Posted: 12:00 p.m. Thursday, March 7, 2013
By Eric Schurenberg
In an exclusive Inc. video interview, Richard Branson relives the launch of the little company that became the Virgin Group
00:12 Eric Schurenberg: Every great business empire starts somewhere, Richard. Yours started as a magazine, a student magazine, and then evolved into a mail order record company. Talk us through the Book of Genesis of the Virgin Group, and what lessons that holds for entrepreneurs today?
00:26 Richard Branson: Well, like, I think, a lot of entrepreneurs, I was never thinking that I was gonna become a businessman or be at all interested in being a businessman or being an entrepreneur. I was a young man. The Vietnamese War was raging. It seemed a war that should never have started in the first place, and a lot of us felt very strongly that it needed to be stopped. And as a young man, I thought maybe young people should have a voice. They didn't have a voice. And then so set about planning to launch a national magazine for young people which could give them a voice. And I didn't have any money. So, I worked out of the school telephone box ringing up Coca Cola, and Pepsi, and National Westminster Bank, and Lloyds Bank and playing them off against each other and this young man whose voice had only just broken was doing his best to sell advertising.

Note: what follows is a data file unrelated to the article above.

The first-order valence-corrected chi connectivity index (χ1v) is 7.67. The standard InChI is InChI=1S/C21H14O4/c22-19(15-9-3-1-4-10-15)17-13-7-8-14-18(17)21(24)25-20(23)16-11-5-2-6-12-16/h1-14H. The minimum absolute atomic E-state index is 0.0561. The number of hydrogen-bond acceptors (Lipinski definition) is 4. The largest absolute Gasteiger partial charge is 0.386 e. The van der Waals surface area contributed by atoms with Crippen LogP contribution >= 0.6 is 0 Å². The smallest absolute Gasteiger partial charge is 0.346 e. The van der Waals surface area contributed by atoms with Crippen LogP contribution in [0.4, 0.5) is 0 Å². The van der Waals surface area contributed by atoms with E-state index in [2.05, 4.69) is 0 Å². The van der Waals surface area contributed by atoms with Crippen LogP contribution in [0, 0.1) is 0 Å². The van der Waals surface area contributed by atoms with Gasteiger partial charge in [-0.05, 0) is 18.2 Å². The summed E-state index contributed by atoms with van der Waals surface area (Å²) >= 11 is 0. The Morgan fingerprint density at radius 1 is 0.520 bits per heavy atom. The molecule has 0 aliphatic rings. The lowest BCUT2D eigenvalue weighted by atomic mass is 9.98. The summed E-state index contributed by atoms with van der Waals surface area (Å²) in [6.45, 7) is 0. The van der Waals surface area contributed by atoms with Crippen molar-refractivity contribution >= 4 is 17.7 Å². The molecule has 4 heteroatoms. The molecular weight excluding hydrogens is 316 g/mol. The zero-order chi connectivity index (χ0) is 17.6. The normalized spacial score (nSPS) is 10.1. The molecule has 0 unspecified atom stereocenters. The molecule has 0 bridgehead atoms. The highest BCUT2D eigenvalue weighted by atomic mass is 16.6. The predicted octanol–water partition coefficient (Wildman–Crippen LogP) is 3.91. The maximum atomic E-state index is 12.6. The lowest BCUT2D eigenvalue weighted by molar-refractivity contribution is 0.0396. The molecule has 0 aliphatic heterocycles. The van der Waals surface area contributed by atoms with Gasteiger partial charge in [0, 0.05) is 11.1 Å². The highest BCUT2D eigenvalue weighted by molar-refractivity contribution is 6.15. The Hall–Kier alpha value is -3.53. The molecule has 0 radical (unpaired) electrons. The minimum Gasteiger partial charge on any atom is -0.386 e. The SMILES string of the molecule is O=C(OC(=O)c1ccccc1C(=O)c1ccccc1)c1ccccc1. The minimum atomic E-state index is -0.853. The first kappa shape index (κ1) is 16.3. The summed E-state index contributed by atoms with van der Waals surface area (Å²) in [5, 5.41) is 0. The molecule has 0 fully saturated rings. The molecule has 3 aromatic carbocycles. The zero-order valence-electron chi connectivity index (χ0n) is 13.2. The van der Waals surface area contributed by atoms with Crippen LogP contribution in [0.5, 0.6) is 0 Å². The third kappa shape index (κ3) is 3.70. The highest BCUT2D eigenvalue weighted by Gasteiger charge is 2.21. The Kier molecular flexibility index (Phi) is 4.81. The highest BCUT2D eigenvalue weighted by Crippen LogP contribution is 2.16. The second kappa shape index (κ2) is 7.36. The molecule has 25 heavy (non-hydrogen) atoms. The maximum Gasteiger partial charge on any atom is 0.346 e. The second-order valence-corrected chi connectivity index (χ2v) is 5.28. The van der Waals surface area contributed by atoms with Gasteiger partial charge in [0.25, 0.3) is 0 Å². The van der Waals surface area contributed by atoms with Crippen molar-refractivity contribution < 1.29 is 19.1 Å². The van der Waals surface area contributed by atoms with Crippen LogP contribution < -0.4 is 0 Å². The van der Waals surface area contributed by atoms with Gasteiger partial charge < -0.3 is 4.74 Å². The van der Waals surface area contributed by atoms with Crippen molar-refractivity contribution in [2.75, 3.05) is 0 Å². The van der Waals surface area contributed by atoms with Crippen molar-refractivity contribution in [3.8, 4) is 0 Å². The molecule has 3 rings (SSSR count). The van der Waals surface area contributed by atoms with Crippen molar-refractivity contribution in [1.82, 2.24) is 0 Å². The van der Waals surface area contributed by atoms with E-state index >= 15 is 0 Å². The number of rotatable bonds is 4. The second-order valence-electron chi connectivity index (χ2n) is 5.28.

01:35 Branson: But somehow, I think my enthusiasm managed to get about 6,000 dollars worth of advertising sold on over the phone, which was enough money to cover the printing of 50,000 magazines. And so, I told my headmaster that I was off, but thank you very much. And then I went off to launch the magazine. And the magazine, it was a pretty good magazine, and young people did read it, and it actually grew to a circulation of about 100,000 copies an issue. And it was a campaigning magazine. My wish was to be editor, not publisher, not having to hassle and sell advertising, and worry about distribution. But if you want to be editor and you want your magazine to survive, you gotta get out there and sell the advertising and worry about the distribution. So, in a sense, I became an entrepreneur by a mistake, just in order to make the magazine survive. And it was a fascinating learning process. I mean from the age of 15 through to 18, I was sort of in the jungle learning the art of survival and having a blast at the same time.